751 kB
6,2 MB
>>54056
Here are a few that seemed interesting from my casual research. Christopher Andrew's (who's also the official historian of MI5) works seem to be the most standard ones, as he worked together with KGB defector Vasili Mitrokhin, he also has a number of other books on KGB with the double agent Oleg Gordievsky. Supposedly rather dry stuff though.

The Litvinenko one is actually about FSB, but probably also interesting (and comparatively short).

I'll try to post more if I manage to delve deeper into the topic.
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No. 54149
>>54056
https://www.amazon.com/State-Within-Russia-Present-Future/dp/0374527385
Read this book, posted about it on history thread. Good stuff.
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No. 54175
>>54149
Don't know much about author, but recently she had an interview with obvious LARPer pretending to be general of Foreign Intelligence Service. Says a lot about professionalism.

>>54056
https://www.amazon.com/KGB-Plays-Chess-Soviet-Secret/dp/1888690755
Haven't read it myself though.
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No. 54178
>>54175
Do you have a link for this interview?
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No. 54188
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No. 54260
237 kB, 1249 × 937
24,0 MB
3,5 MB
>>54040
Finished The Devil's Chessboard: Allen Dulles, the CIA, and the Rise of America's Secret Government by David Talbot
Had some qualms during the first few chapters because of the many digressions but enjoyed it afterwards. It's split into three parts, first one dealing with Dulles' involvement in opening of "ratlines" and recruitment of Nazis during the aftermath of WW2, e.g. Reinhard Gehlen who would later become the director of the German BND. The author also accuses Dulles of suppressing information about the Holocaust during the War.
The second section deals with Dulles' many personal & professional connections, especially in the American "national security"/military-industrial complex, as well as a selection of the CIA ops and coups they were involved in, leading up to a discussion of the JFK assassination and Dulles' probable involvement in the last section. This one's somewhat short, but I suppose there are plenty of books that deal with this subject exclusively.
Overall liked it but at times the writing felt a bit too polemic & narrative-driven, where a more impartial view might have been more appropriate.

Next reading a book about the history of the NSU, a German Neonazi terrorist group, and allegations of either incompetence or complicity of the German secret services due to the long and unsuccessful investigations.
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No. 54272
>>54260
>Origins
>this section is empty
Lol English wiki says little. I'm surprised this was happening so recently, or maybe partly just because of fueling and turning a blind eye to far right movements throughout Europe for so long under GLADIO since they served a useful purpose then. Is it organic or was the NSU basically just blowback like the Mujahideen became?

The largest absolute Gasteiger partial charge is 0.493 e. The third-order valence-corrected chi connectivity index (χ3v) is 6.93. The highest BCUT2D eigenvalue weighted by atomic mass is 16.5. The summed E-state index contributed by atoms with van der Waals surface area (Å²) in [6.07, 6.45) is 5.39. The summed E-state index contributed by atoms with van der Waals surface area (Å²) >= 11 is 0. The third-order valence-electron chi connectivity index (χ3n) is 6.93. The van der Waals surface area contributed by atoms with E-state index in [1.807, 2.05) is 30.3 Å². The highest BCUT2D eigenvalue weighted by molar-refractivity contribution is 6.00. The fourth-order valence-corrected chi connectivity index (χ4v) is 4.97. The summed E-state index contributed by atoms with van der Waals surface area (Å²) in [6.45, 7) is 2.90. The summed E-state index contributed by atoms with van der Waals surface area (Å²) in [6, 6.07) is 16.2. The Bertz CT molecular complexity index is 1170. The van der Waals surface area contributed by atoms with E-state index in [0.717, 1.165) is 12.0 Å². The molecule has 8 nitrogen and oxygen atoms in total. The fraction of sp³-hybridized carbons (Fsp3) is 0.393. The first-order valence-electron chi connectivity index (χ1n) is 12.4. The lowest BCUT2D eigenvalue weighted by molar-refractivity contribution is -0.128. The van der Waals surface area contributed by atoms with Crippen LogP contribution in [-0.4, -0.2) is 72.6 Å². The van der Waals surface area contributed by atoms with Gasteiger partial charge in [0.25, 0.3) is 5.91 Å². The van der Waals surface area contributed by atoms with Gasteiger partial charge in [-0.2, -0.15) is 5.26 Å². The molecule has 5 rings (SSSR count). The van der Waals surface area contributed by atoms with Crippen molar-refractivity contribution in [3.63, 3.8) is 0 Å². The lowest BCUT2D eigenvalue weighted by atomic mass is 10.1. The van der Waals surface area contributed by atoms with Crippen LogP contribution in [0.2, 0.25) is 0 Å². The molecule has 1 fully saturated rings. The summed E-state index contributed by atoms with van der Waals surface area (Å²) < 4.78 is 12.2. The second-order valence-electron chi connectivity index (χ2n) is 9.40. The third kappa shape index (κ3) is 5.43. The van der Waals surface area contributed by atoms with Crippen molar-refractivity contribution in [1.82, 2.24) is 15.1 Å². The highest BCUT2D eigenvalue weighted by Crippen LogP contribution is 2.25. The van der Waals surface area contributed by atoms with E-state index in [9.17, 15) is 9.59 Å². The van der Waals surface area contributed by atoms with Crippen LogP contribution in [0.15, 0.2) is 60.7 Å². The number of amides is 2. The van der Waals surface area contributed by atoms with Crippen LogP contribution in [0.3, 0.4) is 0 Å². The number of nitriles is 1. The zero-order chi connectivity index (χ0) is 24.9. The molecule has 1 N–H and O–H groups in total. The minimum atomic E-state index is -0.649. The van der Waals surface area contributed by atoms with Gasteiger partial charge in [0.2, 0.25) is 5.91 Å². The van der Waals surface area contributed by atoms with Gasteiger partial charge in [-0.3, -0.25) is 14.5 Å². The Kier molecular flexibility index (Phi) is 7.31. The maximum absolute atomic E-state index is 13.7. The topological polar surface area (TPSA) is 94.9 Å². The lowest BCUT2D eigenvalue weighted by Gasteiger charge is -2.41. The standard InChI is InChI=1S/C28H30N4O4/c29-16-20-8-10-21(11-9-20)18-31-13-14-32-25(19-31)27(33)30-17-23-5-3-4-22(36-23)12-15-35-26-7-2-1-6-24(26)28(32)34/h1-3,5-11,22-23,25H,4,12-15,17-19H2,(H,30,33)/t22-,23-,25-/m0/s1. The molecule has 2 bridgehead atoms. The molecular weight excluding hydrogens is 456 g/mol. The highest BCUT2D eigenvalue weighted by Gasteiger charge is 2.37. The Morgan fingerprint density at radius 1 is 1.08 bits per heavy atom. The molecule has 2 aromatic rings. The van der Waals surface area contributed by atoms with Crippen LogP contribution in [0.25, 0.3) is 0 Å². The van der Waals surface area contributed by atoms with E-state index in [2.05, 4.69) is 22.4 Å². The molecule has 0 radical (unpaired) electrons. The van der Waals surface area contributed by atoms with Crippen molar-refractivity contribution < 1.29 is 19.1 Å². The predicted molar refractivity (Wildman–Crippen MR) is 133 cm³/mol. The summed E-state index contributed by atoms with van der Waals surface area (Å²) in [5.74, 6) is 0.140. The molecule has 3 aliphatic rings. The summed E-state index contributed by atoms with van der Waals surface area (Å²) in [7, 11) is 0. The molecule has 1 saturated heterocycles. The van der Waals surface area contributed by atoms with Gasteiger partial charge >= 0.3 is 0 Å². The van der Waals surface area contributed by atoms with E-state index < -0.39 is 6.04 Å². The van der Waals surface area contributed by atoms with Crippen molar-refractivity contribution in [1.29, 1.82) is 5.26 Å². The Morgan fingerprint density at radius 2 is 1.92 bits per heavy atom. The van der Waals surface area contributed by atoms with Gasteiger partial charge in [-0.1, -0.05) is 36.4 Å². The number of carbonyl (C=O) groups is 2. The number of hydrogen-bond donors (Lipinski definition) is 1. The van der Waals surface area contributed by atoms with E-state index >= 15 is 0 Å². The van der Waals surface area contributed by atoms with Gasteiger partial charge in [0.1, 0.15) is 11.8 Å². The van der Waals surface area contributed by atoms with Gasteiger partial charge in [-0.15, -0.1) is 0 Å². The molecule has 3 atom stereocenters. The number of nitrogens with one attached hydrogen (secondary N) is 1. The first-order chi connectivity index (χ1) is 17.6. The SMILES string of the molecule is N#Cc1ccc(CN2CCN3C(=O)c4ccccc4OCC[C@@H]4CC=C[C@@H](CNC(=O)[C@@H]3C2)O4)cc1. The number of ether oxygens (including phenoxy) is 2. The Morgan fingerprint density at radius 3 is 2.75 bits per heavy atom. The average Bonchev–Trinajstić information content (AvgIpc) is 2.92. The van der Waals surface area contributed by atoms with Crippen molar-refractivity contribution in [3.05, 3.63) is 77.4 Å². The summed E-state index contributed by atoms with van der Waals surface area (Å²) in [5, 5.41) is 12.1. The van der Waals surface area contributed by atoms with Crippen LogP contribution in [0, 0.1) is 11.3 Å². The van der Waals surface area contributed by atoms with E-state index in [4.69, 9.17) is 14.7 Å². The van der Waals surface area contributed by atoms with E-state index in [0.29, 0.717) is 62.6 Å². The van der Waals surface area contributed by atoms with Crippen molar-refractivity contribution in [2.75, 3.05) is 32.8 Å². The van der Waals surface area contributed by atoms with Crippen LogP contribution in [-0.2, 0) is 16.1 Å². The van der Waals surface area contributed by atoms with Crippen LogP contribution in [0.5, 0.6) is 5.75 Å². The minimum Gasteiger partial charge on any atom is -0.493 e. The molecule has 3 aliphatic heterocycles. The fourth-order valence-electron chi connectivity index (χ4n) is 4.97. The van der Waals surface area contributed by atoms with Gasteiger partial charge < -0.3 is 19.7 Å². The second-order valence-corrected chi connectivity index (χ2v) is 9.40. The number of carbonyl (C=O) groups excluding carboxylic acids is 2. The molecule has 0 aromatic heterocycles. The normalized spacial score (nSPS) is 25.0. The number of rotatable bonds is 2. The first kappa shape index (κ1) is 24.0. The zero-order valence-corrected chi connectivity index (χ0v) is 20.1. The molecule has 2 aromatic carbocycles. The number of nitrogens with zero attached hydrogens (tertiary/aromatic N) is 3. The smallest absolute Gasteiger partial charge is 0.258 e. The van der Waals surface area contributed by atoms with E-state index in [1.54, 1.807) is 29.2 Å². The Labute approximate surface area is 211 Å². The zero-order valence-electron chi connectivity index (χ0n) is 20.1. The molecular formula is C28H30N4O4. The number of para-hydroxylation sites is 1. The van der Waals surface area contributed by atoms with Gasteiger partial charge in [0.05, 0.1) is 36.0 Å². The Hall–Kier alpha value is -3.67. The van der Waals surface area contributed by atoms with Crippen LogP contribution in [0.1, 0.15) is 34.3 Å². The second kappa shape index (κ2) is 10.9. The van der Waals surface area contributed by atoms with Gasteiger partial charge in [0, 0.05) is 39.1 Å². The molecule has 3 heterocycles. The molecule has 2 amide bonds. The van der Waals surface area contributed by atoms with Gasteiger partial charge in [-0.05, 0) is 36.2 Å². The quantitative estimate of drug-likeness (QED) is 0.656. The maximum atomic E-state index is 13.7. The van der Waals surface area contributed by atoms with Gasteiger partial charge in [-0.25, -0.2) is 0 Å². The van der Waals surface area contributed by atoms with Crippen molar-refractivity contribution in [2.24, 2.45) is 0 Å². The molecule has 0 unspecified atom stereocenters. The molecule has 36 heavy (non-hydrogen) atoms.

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No. 54288
>>54272
>Is it organic or was the NSU basically just blowback like the Mujahideen became?

Sort of both. When one of the core members (Mundlos) of the group was in the Bundeswehr, the MAD tried to recruit him, out of a tip from the Verfassungschutz, which failed. Afterwards, the MAD pretty much just ignored an ideologically firm nazi in the military until the end of his mandatory service. This were the 90s, mind you, but who knows if it's any different today.

Later the Verfassungsschutz successfully recruited him and from there it metastasized. They give you a lot of room and ressources as a source (like money, contacts and even tips when the cops are about to raid you), which he successfully used to build up a cell with some of his old friends, which then, under the full knowledge of the VS, goes on to kill and bomb turks, a police officer (where a fucking VS agent was present at the crime scene, and mysteriously even some fbi agents in the same town at the day) and rob a couple banks. Apparently they hid in plain sight and were wll know in the local saxonian/thuringian scene, ditto for the VS, because they're always involved when anything nazi happens in Germany.

In the end two of the group killed themselves, the third burned evidence, the VS shredded files and a couple heads rolled (not that any secret service employee has gone to jail, like always), but no real organisational changes were made. So, more or less blowback, but semi-organic.
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No. 54289 Kontra
>>54288
Are those the proven happenings? I always wonder what's the end goal behind that.
I mean, there wasn't even any actual terrorism, it was just a series of murders with a xenophobic motive.
The NSU was a bunch of serial killers, but to what end?